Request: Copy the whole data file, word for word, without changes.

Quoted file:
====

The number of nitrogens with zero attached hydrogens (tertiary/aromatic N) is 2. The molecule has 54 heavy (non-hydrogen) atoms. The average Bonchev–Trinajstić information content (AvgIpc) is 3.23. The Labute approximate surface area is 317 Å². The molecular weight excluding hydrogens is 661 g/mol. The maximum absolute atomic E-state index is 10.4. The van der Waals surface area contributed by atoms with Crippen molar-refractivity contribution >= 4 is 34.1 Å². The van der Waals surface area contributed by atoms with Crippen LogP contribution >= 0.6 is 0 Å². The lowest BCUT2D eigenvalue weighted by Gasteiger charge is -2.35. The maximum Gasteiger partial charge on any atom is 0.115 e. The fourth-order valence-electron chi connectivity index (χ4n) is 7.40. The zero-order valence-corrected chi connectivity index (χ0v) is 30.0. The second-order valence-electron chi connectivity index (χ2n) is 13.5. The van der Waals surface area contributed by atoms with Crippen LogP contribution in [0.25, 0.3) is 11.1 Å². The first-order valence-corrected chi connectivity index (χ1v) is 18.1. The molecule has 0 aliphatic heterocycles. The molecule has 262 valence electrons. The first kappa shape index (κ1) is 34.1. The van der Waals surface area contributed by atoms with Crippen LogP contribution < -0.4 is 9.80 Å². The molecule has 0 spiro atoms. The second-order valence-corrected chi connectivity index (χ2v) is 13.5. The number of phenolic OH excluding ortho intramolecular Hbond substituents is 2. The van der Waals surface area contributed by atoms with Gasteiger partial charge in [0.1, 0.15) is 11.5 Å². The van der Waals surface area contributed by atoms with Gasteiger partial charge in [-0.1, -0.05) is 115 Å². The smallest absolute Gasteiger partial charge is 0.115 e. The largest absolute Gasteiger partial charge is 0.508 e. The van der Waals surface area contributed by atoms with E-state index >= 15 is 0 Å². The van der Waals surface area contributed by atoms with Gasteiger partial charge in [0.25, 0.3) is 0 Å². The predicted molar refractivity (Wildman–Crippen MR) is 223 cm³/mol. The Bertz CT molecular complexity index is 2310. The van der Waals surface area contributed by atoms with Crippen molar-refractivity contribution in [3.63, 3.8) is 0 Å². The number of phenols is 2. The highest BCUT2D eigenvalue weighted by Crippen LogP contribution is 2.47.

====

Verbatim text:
The number of nitrogens with zero attached hydrogens (tertiary/aromatic N) is 2. The molecule has 54 heavy (non-hydrogen) atoms. The average Bonchev–Trinajstić information content (AvgIpc) is 3.23. The Labute approximate surface area is 317 Å². The molecular weight excluding hydrogens is 661 g/mol. The maximum absolute atomic E-state index is 10.4. The van der Waals surface area contributed by atoms with Crippen molar-refractivity contribution >= 4 is 34.1 Å². The van der Waals surface area contributed by atoms with Crippen LogP contribution >= 0.6 is 0 Å². The lowest BCUT2D eigenvalue weighted by Gasteiger charge is -2.35. The maximum Gasteiger partial charge on any atom is 0.115 e. The fourth-order valence-electron chi connectivity index (χ4n) is 7.40. The zero-order valence-corrected chi connectivity index (χ0v) is 30.0. The second-order valence-electron chi connectivity index (χ2n) is 13.5. The van der Waals surface area contributed by atoms with Crippen LogP contribution in [0.25, 0.3) is 11.1 Å². The first-order valence-corrected chi connectivity index (χ1v) is 18.1. The molecule has 0 aliphatic heterocycles. The molecule has 262 valence electrons. The first kappa shape index (κ1) is 34.1. The van der Waals surface area contributed by atoms with Crippen LogP contribution < -0.4 is 9.80 Å². The molecule has 0 spiro atoms. The second-order valence-corrected chi connectivity index (χ2v) is 13.5. The number of phenolic OH excluding ortho intramolecular Hbond substituents is 2. The van der Waals surface area contributed by atoms with Gasteiger partial charge in [0.1, 0.15) is 11.5 Å². The van der Waals surface area contributed by atoms with Gasteiger partial charge in [-0.1, -0.05) is 115 Å². The smallest absolute Gasteiger partial charge is 0.115 e. The largest absolute Gasteiger partial charge is 0.508 e. The van der Waals surface area contributed by atoms with E-state index >= 15 is 0 Å². The van der Waals surface area contributed by atoms with Gasteiger partial charge in [0.25, 0.3) is 0 Å². The predicted molar refractivity (Wildman–Crippen MR) is 223 cm³/mol. The Bertz CT molecular complexity index is 2310. The van der Waals surface area contributed by atoms with Crippen molar-refractivity contribution in [3.63, 3.8) is 0 Å². The number of phenols is 2. The highest BCUT2D eigenvalue weighted by Crippen LogP contribution is 2.47.